Sebastian Gorka: Trump’s foreign policy is working, by Freddy Gray.
Like Trump and Bannon, Gorka deplores most journalism: ‘I didn’t realise how lacking in cynicism I was until I got a job in this administration. Every morning, I come in and open newspapers and read about an issue in which I was involved in the room the day before, and the reportage is diametrically opposed to what happened in the building. I wouldn’t even say it is lazy journalism, it’s fabrication.’ …
Gorka rejects ‘the effort to paint us as ideological camps’ within the White House as little more than fake news: ‘You’ll always have palace intrigue.’ He insists there is a ‘fabulous complementarity’ between the key White House figures. In Reince Priebus, the Chief of Staff, ‘you have someone who understands how the party works… Then you have Steve Bannon, who’s never had a non–strategic thought in his life. Then you have Jared, who sees what the President wishes to achieve and then becomes the executor of that vision. It’s a very powerful combination.’
There can be no denying, however, that Trump’s voters are alarmed at the President’s apparent lurch towards interventionism. Trump has attacked Assad to enforce a ‘red line’ over the use of chemical weapons. He has sabre-rattled at North Korea, and dropped the Mother of All Bombs on Afghanistan to show America’s enemies what he’s capable of.
Has America First populism been junked for neocon internationalism on steroids? ‘Absolutely not,’ says Gorka. ‘The President has said again and again and again: we are not going to occupy foreign lands and we are not going to invade them, that is un-American, we are not interested in nation-building. One of the problems I have with a lot of conservative commentary in our country is that they think 59 unmanned missiles hitting an air base used for a chemical weapons attack against unarmed women and children is equivalent to 160,000 people invading Iraq. One MOAB bomb doth not an invasion of Mesopotamia make.’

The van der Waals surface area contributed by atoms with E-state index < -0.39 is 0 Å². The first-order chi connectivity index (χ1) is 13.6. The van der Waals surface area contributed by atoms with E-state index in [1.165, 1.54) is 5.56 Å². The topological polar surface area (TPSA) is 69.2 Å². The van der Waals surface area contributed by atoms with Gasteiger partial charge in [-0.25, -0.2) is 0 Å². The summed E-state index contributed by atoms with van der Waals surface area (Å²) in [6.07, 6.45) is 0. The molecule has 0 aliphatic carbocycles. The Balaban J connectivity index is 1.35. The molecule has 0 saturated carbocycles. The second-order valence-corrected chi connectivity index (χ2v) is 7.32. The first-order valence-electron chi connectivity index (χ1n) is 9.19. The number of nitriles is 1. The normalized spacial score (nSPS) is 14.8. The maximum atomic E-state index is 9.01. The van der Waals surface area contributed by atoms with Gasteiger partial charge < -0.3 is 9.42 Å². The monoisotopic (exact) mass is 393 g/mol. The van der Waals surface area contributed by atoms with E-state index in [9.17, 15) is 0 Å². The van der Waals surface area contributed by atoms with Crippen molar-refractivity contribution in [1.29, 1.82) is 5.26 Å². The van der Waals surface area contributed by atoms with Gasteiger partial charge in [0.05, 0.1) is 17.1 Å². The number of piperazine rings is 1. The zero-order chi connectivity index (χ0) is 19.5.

He admits that ‘the attack on the airfield was about more than just Syria and the 2,100-pound bomb was about more than just about a cave complex in Afghanistan.’ What he means is that, in the case of Syria, Trump was signalling to Russia that he was willing to attack its ally. And by making a large bang in Afghanistan, Trump was telling the Chinese that he meant what he said when he told them to ‘solve’ the North Korea problem — killing a few Muslim terrorists in the process was just a bonus. Gorka insists there is nothing wrong with bombing one country to teach another a lesson: ‘If states maintain client relationships with very problematic and at times heinous nations, then why not?’ Flexing America’s muscles has already had the desired effect, he says, pointing to China’s recent rejection of a North Korean coal shipment and Putin’s sudden volte-face in favour of meeting the US Secretary of State Rex Tillerson. ‘These are not accidents and they are very positive signs.’
Islam, Islam, Islam:
Gorka is not preoccupied with the great game against Russia or China, though. …
His views on Islam would not go down well at a dinner party in N1, to put it mildly. ‘Look at the President’s address to the Joint Session of Congress, watch the video — the most trenchantly pronounced words in that speech are “radical … Islamic … terrorism”. We’ve jettisoned this idea that political correctness will keep us safe, that if you don’t say “jihad” then people won’t be mowed down by vehicles or knifed or blown up.’ I put to him that, while the neocons may still be out of US government, the Islamophobes are in. He laughs. ‘I would say that those who talk truthfully about the threat are in.’
hat-tip Stephen Neil